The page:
In 2007, at the beginning of this housing recession I was conducting survival seminars and often said the recession would yield once-in-a-lifetime opportunities for builders that reacted early in the cycle and made hard decisions.
Grand Homes, under the leadership of Steve Brooks, not only made the hard decisions (and is now celebrating 96 consecutive quarters of profitability) but positioned itself to take advantage of unique opportunities as the market recovers. Steve had survived the housing recession of the late 1980s in the oil patch states. Three of the lessons he learned then were to maintain strong financials with plenty of cash, achieve very low debt-to-equity, and work with multiple financial institutions. Having a strong financial position allowed Grand Homes the flexibility to react to the changing market early.
In 2006, Grand Homes was flying high with three divisions in the Dallas market selling more than 1,000 homes a year. The company got soft and complacent and bloated with staff as the management systems were taxed by the volume of sales. These were the same issues most builders experienced after 15 years of an expanding market.
At our Benchmark Builders group meetings, Steve was forewarned about the severity of the housing recession. In 2006, he had his whole upper management team attend our “Survival” seminar since none of them had ever experienced a housing recession. The recession hit Dallas very hard in 2008 with housing starts declining from 50,000 to 15,000 units annually. Half of the builders either failed or left the market. From August to December, Grand Homes only sold two homes and both contracts were cancelled. Its sales dropped to only 328 homes that year.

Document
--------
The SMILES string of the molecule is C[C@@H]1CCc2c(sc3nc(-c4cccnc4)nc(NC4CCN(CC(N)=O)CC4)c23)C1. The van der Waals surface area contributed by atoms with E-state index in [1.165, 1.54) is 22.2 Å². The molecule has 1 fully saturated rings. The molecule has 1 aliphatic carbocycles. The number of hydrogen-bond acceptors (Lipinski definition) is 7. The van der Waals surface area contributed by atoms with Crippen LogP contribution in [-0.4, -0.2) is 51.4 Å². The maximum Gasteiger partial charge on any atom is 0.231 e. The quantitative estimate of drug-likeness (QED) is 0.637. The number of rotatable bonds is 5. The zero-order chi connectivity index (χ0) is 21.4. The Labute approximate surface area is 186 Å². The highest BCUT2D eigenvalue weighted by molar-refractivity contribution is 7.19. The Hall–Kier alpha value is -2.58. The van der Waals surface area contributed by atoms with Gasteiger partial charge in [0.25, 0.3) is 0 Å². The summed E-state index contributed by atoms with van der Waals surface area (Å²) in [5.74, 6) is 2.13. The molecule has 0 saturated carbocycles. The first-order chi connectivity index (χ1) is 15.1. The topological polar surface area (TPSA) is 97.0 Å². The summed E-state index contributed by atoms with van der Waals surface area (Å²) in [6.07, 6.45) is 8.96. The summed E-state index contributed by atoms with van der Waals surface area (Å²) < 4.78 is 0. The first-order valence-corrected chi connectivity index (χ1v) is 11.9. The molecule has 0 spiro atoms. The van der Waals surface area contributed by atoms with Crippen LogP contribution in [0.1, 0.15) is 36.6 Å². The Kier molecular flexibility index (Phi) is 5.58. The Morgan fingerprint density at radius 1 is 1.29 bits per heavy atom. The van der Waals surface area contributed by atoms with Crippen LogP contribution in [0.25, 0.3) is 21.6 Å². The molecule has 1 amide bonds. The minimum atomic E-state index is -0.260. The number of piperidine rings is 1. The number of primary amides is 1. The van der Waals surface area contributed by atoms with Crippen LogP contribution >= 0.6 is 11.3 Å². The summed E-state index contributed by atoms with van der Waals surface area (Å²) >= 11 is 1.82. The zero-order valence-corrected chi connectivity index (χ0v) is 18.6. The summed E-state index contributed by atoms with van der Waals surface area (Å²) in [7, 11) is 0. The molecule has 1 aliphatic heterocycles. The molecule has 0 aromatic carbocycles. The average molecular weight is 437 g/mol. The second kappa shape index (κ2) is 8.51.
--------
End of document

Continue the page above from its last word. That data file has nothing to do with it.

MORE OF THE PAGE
As the housing recession gripped Dallas, Steve took immediate action for a complete corporate makeover. “We had to remake our company,” he says. It substantially reduced housing prices to stimulate sales and cash flow. And it implemented cost-cutting decisions by consolidating three divisions into one centralized operation, reducing staff from 330 to 214 in 2010. Currently, the company has 129 full-time employees. To emphasize the importance of cost reduction, Steve suspended his own salary for 18 months.
At the peak of the market, Grand Homes suffered from poor customer satisfaction due to stressed processes and systems. To improve customer experience, Steve looked to Southwest Airlines for guidance to change its culture to an employee- and customer-centric organization. The company adopted a “People Matter” philosophy to treat employees, customers, and trade contractors with respect and dignity.
Grand’s home designs, floor plans, and merchandising were adequate in the strong market but had become dated. By 2009, the company had completely redesigned its products, and reengineered and resized them for cost-effectiveness. Energy efficiency, of little concern during the boom, became a major component of the redesign, and Grand’s homes now outperformed its competitors.
Open floor plans made the smaller homes live bigger, while stressing the “living triangle” of the kitchen, family room, and eating area. The living and dining rooms were reduced and every plan incorporated a flex space, which Steve called “Life Spaces” and which can be configured for 18 different uses. The company also remerchandised with lighter and more vibrant color schemes. The new homes have sold extremely well. This year, the company will sell 500 to 600 homes.
As soon as the market turned, Steve directed his son, Beau Brooks, to restructure all of Grand’s land contracts. Beau also began looking for “A” land positions in each of Grand’s submarkets. Grand was the only buyer in the market to acquire land from builders leaving the market or scaling back, as well as distressed properties from builders, developers, and financial institutions.
With quick, decisive action, Grand Homes has been able to survive a 70 percent drop in housing activity, maintain its profitability, and position itself to take advantage of some once-in-a-lifetime opportunities available as the market recovers.
Learn more about markets featured in this article: Dallas, TX.